Most Parents Think COVID Lockdowns Damaged Their Child’s Social Skills

Jim Liebelt

*The following is excerpted from an online article posted on Study Finds.

While many kids would probably say they loved not going to school for a year during the coronavirus pandemic, their parents see a bigger problem with 2020’s quarantine. A new survey finds seven in 10 parents believe spending a year in lockdown will have a lasting impact on their child’s growth and development.

The OnePoll survey of 2,000 parents with children between two and 18 years-old looked at what parents are saying about their kids after spending the majority of 2020 cooped up inside. Of the 69 percent who say they’re worried about their children in lockdown, the top concern is that it’ll be more difficult for their child to connect with people in-person in the future (52%).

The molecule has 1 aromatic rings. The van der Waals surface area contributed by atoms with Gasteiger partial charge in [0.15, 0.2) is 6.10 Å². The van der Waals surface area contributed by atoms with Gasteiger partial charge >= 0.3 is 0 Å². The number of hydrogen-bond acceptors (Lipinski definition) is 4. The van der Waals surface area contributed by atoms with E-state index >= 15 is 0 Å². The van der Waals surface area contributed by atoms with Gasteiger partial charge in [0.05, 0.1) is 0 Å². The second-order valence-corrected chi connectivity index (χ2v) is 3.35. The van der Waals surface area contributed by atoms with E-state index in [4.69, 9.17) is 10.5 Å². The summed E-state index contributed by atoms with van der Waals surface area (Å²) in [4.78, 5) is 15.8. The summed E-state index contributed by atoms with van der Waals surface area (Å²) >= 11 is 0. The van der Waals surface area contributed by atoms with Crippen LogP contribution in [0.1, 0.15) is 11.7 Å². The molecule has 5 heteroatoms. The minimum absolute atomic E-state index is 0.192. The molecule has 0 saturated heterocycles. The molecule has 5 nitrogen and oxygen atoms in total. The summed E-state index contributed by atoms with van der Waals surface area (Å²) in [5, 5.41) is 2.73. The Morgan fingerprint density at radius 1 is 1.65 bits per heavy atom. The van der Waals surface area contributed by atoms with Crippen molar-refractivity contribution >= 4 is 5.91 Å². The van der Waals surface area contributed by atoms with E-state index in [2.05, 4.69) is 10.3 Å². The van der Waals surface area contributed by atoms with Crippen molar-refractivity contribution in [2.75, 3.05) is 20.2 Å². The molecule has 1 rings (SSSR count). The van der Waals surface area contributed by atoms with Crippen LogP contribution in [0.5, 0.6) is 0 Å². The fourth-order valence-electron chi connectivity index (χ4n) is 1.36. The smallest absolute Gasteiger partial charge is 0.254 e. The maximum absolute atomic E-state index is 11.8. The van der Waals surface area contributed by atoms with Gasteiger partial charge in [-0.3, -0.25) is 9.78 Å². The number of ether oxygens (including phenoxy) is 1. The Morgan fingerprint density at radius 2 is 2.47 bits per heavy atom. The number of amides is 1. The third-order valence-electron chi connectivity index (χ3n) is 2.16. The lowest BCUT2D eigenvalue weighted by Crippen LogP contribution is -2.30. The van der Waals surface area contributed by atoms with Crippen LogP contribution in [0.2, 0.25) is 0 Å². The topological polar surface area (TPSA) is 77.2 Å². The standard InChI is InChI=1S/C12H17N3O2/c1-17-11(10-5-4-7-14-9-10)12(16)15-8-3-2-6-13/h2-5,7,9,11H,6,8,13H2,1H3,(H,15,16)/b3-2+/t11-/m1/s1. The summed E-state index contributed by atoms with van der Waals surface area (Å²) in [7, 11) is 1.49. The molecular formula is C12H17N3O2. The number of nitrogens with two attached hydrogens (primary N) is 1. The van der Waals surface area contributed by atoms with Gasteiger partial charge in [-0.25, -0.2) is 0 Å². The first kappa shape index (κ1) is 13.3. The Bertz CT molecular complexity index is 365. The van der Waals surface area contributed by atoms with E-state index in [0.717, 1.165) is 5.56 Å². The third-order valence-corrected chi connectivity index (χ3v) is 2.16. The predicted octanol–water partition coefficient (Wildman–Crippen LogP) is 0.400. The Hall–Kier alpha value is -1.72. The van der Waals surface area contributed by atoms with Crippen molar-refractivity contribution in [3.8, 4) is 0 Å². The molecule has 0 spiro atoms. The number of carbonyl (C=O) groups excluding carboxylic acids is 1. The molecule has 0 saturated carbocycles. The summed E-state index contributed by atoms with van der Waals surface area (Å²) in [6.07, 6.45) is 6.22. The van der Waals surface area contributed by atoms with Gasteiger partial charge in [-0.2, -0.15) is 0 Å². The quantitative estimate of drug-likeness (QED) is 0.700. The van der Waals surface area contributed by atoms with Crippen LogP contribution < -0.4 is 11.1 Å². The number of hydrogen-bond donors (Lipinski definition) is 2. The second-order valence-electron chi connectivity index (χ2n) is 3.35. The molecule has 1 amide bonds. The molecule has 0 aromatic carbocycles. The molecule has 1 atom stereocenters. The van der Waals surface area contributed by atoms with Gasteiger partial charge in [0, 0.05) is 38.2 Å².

Commissioned by The Genius of Play, the survey reveals parents also feel it’ll be more difficult for their child to play (44%) or make friends (44%) after being separated from their peers for so long. Another 68 percent of the parents believe their child’s social skills were stunted as a result of spending much of 2020 in isolation. It turns out isolation is a major problem parents have identified during the pandemic.

More than seven in 10 parents (72%) also believe, during 2020, their child was lonelier than ever before. In fact, 58 percent of parents said they were also lonelier than ever. Overall, 79 percent of parents feel 2020 was the most difficult year ever for their family. Another 65 percent say that parenting was harder than in any other year.

Source: Study Finds